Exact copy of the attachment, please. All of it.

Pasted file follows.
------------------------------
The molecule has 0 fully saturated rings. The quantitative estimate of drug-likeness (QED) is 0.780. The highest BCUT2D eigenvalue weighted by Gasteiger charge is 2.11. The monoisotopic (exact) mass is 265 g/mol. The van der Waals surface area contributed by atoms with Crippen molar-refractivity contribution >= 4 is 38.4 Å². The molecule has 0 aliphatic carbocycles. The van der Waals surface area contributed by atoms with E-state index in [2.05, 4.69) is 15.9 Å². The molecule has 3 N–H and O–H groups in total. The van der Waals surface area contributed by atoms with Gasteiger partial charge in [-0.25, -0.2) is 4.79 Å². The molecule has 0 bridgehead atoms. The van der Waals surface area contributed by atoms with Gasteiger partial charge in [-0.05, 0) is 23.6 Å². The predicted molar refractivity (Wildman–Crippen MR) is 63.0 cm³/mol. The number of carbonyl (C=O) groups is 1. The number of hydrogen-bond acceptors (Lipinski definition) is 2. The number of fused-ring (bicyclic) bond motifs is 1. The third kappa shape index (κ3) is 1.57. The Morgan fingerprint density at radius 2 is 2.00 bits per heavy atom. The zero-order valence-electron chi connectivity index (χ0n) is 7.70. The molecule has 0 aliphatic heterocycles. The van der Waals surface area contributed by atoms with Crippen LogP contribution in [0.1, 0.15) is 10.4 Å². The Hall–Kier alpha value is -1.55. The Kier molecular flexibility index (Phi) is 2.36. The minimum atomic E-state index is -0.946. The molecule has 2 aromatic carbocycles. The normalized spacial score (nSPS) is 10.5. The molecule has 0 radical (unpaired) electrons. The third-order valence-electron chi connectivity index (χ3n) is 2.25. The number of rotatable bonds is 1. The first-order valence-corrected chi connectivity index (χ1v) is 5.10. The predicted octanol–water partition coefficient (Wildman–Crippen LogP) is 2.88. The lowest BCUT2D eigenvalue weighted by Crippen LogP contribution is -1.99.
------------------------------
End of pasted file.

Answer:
The molecule has 0 fully saturated rings. The quantitative estimate of drug-likeness (QED) is 0.780. The highest BCUT2D eigenvalue weighted by Gasteiger charge is 2.11. The monoisotopic (exact) mass is 265 g/mol. The van der Waals surface area contributed by atoms with Crippen molar-refractivity contribution >= 4 is 38.4 Å². The molecule has 0 aliphatic carbocycles. The van der Waals surface area contributed by atoms with E-state index in [2.05, 4.69) is 15.9 Å². The molecule has 3 N–H and O–H groups in total. The van der Waals surface area contributed by atoms with Gasteiger partial charge in [-0.25, -0.2) is 4.79 Å². The molecule has 0 bridgehead atoms. The van der Waals surface area contributed by atoms with Gasteiger partial charge in [-0.05, 0) is 23.6 Å². The predicted molar refractivity (Wildman–Crippen MR) is 63.0 cm³/mol. The number of carbonyl (C=O) groups is 1. The number of hydrogen-bond acceptors (Lipinski definition) is 2. The number of fused-ring (bicyclic) bond motifs is 1. The third kappa shape index (κ3) is 1.57. The Morgan fingerprint density at radius 2 is 2.00 bits per heavy atom. The zero-order valence-electron chi connectivity index (χ0n) is 7.70. The molecule has 0 aliphatic heterocycles. The van der Waals surface area contributed by atoms with Crippen LogP contribution in [0.1, 0.15) is 10.4 Å². The Hall–Kier alpha value is -1.55. The Kier molecular flexibility index (Phi) is 2.36. The minimum atomic E-state index is -0.946. The molecule has 2 aromatic carbocycles. The normalized spacial score (nSPS) is 10.5. The molecule has 0 radical (unpaired) electrons. The third-order valence-electron chi connectivity index (χ3n) is 2.25. The number of rotatable bonds is 1. The first-order valence-corrected chi connectivity index (χ1v) is 5.10. The predicted octanol–water partition coefficient (Wildman–Crippen LogP) is 2.88. The lowest BCUT2D eigenvalue weighted by Crippen LogP contribution is -1.99.